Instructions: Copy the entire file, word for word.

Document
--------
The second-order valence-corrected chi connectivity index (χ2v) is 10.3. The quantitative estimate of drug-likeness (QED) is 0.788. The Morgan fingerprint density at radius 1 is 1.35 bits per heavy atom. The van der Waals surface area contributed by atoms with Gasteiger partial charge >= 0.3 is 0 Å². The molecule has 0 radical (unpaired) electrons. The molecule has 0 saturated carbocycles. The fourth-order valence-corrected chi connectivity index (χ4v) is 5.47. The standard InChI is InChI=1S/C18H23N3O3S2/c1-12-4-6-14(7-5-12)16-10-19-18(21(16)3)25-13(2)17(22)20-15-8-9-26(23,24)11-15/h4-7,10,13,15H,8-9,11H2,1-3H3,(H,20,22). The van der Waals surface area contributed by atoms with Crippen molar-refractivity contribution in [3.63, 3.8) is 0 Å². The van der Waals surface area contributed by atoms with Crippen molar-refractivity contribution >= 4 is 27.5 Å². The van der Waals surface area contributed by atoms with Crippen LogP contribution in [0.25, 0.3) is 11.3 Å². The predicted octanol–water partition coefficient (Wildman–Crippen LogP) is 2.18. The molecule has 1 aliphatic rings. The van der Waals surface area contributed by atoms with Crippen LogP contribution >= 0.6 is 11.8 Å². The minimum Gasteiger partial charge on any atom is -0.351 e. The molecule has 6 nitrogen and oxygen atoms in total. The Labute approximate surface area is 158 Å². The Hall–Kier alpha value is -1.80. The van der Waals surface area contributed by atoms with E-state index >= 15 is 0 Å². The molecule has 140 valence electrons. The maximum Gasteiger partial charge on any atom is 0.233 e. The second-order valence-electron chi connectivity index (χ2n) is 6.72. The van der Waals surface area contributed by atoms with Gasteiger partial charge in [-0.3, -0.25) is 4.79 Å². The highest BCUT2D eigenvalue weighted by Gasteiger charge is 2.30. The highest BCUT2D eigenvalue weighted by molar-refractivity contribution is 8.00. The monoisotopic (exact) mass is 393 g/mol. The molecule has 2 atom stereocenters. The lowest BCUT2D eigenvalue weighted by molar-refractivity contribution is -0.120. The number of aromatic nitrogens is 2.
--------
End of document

The second-order valence-corrected chi connectivity index (χ2v) is 10.3. The quantitative estimate of drug-likeness (QED) is 0.788. The Morgan fingerprint density at radius 1 is 1.35 bits per heavy atom. The van der Waals surface area contributed by atoms with Gasteiger partial charge >= 0.3 is 0 Å². The molecule has 0 radical (unpaired) electrons. The molecule has 0 saturated carbocycles. The fourth-order valence-corrected chi connectivity index (χ4v) is 5.47. The standard InChI is InChI=1S/C18H23N3O3S2/c1-12-4-6-14(7-5-12)16-10-19-18(21(16)3)25-13(2)17(22)20-15-8-9-26(23,24)11-15/h4-7,10,13,15H,8-9,11H2,1-3H3,(H,20,22). The van der Waals surface area contributed by atoms with Crippen molar-refractivity contribution in [3.63, 3.8) is 0 Å². The van der Waals surface area contributed by atoms with Crippen molar-refractivity contribution >= 4 is 27.5 Å². The van der Waals surface area contributed by atoms with Crippen LogP contribution in [0.25, 0.3) is 11.3 Å². The predicted octanol–water partition coefficient (Wildman–Crippen LogP) is 2.18. The molecule has 1 aliphatic rings. The van der Waals surface area contributed by atoms with Crippen LogP contribution >= 0.6 is 11.8 Å². The minimum Gasteiger partial charge on any atom is -0.351 e. The molecule has 6 nitrogen and oxygen atoms in total. The Labute approximate surface area is 158 Å². The Hall–Kier alpha value is -1.80. The van der Waals surface area contributed by atoms with E-state index >= 15 is 0 Å². The molecule has 140 valence electrons. The maximum Gasteiger partial charge on any atom is 0.233 e. The second-order valence-electron chi connectivity index (χ2n) is 6.72. The van der Waals surface area contributed by atoms with Gasteiger partial charge in [-0.3, -0.25) is 4.79 Å². The highest BCUT2D eigenvalue weighted by Gasteiger charge is 2.30. The highest BCUT2D eigenvalue weighted by molar-refractivity contribution is 8.00. The monoisotopic (exact) mass is 393 g/mol. The molecule has 2 atom stereocenters. The lowest BCUT2D eigenvalue weighted by molar-refractivity contribution is -0.120. The number of aromatic nitrogens is 2.